Wesleyan University brokers deal to end anti-Israel encampment, conceding to key demands

Wesleyan agreed to ‘review’ the possibility of an academic boycott of Israeli institutions, disclose its investments in what SJP called the ‘military industrial complex’ and Israeli companies.

By Dion J. Pierre, The Algemeiner

Wesleyan University in Middletown, Connecticut, has agreed on terms for ending a “Gaza Solidarity Encampment” on campus that Students for Justice in Palestine (SJP) had lived in for nearly a month, the school’s president, Michael Roth, announced.

According to details of the agreement shared by SJP, no one will be punished for violating school rules to hold the protest, a condition on which the group insisted in its original list of demands.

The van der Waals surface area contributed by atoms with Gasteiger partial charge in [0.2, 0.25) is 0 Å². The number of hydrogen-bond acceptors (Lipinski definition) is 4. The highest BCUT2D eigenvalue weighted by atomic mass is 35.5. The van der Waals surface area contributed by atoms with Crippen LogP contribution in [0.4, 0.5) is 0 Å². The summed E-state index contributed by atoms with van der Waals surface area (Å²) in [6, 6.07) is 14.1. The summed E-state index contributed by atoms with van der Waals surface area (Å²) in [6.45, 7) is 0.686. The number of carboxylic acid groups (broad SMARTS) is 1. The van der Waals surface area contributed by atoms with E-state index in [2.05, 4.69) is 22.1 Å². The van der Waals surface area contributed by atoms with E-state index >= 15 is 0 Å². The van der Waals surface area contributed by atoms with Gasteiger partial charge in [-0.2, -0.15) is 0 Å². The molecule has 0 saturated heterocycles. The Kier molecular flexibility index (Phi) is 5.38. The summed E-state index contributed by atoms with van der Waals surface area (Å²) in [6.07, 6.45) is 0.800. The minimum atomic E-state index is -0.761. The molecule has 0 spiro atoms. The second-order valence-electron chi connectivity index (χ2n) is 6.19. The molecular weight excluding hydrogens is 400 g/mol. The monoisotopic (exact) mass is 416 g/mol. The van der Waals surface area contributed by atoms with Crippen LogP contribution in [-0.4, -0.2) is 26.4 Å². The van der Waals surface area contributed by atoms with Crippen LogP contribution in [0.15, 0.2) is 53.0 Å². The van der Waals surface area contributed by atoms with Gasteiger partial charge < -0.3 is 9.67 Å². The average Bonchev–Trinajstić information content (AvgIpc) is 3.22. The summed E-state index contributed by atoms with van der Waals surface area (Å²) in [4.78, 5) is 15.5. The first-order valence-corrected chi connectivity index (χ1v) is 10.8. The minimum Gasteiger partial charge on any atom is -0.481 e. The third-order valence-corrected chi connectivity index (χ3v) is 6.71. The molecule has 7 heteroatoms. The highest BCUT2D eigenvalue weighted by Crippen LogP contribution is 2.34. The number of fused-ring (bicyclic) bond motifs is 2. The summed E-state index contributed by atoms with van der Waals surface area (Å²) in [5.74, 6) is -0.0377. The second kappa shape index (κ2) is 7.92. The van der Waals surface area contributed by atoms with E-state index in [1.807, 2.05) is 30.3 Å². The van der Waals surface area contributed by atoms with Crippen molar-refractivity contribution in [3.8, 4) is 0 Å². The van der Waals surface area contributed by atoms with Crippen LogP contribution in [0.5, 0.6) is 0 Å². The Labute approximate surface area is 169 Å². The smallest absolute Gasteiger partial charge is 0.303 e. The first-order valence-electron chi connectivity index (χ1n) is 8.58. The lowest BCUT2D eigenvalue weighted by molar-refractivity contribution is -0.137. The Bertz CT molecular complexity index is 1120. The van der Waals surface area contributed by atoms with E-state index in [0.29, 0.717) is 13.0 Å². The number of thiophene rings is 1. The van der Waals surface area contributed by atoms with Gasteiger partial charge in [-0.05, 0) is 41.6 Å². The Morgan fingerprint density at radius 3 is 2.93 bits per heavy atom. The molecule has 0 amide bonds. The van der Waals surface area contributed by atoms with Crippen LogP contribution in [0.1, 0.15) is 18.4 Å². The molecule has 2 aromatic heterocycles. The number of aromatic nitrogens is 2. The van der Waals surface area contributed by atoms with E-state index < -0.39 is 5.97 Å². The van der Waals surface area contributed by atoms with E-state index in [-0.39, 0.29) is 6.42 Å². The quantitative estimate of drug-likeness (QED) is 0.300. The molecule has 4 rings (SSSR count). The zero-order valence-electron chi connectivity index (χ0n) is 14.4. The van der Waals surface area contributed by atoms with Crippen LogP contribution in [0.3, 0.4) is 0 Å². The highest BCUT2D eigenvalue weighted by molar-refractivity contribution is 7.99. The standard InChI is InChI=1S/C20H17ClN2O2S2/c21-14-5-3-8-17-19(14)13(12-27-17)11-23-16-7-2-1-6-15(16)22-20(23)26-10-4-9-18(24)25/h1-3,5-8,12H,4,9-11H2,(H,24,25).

Wesleyan has also agreed to create scholarships for “displaced” Palestinian students, form a working group comprising anti-Zionists which will “review” the possibility of an academic boycott of Israeli institutions, disclose its investments in what SJP called the “military industrial complex” and Israeli companies — a provision of the deal the school has already satisfied —and consider investment recommendations by an anti-Zionist group of students and faculty.

“Later this month, representatives from the pro-Palestinian protest will meet members of the Investment Committee,” Roth said in a statement issued on Friday.

“In the fall, the Committee for Investor Responsibility (CIR) — a standing representative body of students, faculty, alumni, and staff — will be able to propose changes to the Environmental, Social, and Governance (ESG) framework for investment/divestment for consideration by the board at its fall meeting.”